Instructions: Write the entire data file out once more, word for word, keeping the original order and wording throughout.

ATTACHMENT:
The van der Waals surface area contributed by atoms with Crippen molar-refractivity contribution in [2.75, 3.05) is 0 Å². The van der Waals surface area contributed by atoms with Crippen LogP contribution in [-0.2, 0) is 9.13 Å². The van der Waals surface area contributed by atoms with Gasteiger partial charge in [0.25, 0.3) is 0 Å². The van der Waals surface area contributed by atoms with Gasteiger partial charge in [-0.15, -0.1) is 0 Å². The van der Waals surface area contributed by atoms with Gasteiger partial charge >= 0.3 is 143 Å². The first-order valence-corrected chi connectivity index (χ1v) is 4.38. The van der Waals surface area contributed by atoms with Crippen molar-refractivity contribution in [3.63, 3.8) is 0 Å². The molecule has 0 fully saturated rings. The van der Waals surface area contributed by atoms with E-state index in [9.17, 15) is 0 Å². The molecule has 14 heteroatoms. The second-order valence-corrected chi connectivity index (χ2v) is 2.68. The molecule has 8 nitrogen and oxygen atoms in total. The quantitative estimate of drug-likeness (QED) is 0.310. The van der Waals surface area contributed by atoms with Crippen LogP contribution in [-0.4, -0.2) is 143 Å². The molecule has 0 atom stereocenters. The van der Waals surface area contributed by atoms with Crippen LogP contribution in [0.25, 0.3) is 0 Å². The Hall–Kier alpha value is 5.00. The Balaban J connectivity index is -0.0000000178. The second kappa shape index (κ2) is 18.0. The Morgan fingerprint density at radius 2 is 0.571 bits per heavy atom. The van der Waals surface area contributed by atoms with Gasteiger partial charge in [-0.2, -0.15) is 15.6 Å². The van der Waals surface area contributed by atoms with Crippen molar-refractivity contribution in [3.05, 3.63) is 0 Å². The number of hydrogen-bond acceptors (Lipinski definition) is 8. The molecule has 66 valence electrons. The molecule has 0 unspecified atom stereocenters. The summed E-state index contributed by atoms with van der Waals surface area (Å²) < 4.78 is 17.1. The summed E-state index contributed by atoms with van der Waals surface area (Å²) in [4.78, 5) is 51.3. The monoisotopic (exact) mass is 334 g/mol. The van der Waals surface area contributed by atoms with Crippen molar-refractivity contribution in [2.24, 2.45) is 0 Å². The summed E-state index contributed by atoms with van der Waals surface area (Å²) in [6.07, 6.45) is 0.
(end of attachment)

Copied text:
The van der Waals surface area contributed by atoms with Crippen molar-refractivity contribution in [2.75, 3.05) is 0 Å². The van der Waals surface area contributed by atoms with Crippen LogP contribution in [-0.2, 0) is 9.13 Å². The van der Waals surface area contributed by atoms with Gasteiger partial charge in [0.25, 0.3) is 0 Å². The van der Waals surface area contributed by atoms with Gasteiger partial charge in [-0.15, -0.1) is 0 Å². The van der Waals surface area contributed by atoms with Gasteiger partial charge >= 0.3 is 143 Å². The first-order valence-corrected chi connectivity index (χ1v) is 4.38. The van der Waals surface area contributed by atoms with Crippen molar-refractivity contribution in [3.63, 3.8) is 0 Å². The molecule has 0 fully saturated rings. The van der Waals surface area contributed by atoms with E-state index in [9.17, 15) is 0 Å². The molecule has 14 heteroatoms. The second-order valence-corrected chi connectivity index (χ2v) is 2.68. The molecule has 8 nitrogen and oxygen atoms in total. The quantitative estimate of drug-likeness (QED) is 0.310. The van der Waals surface area contributed by atoms with Crippen LogP contribution in [-0.4, -0.2) is 143 Å². The molecule has 0 atom stereocenters. The van der Waals surface area contributed by atoms with Crippen LogP contribution in [0.25, 0.3) is 0 Å². The Hall–Kier alpha value is 5.00. The Balaban J connectivity index is -0.0000000178. The second kappa shape index (κ2) is 18.0. The Morgan fingerprint density at radius 2 is 0.571 bits per heavy atom. The van der Waals surface area contributed by atoms with Gasteiger partial charge in [-0.2, -0.15) is 15.6 Å². The van der Waals surface area contributed by atoms with Crippen molar-refractivity contribution in [3.05, 3.63) is 0 Å². The number of hydrogen-bond acceptors (Lipinski definition) is 8. The molecule has 66 valence electrons. The molecule has 0 unspecified atom stereocenters. The summed E-state index contributed by atoms with van der Waals surface area (Å²) < 4.78 is 17.1. The summed E-state index contributed by atoms with van der Waals surface area (Å²) in [4.78, 5) is 51.3. The monoisotopic (exact) mass is 334 g/mol. The van der Waals surface area contributed by atoms with Crippen molar-refractivity contribution in [2.24, 2.45) is 0 Å². The summed E-state index contributed by atoms with van der Waals surface area (Å²) in [6.07, 6.45) is 0.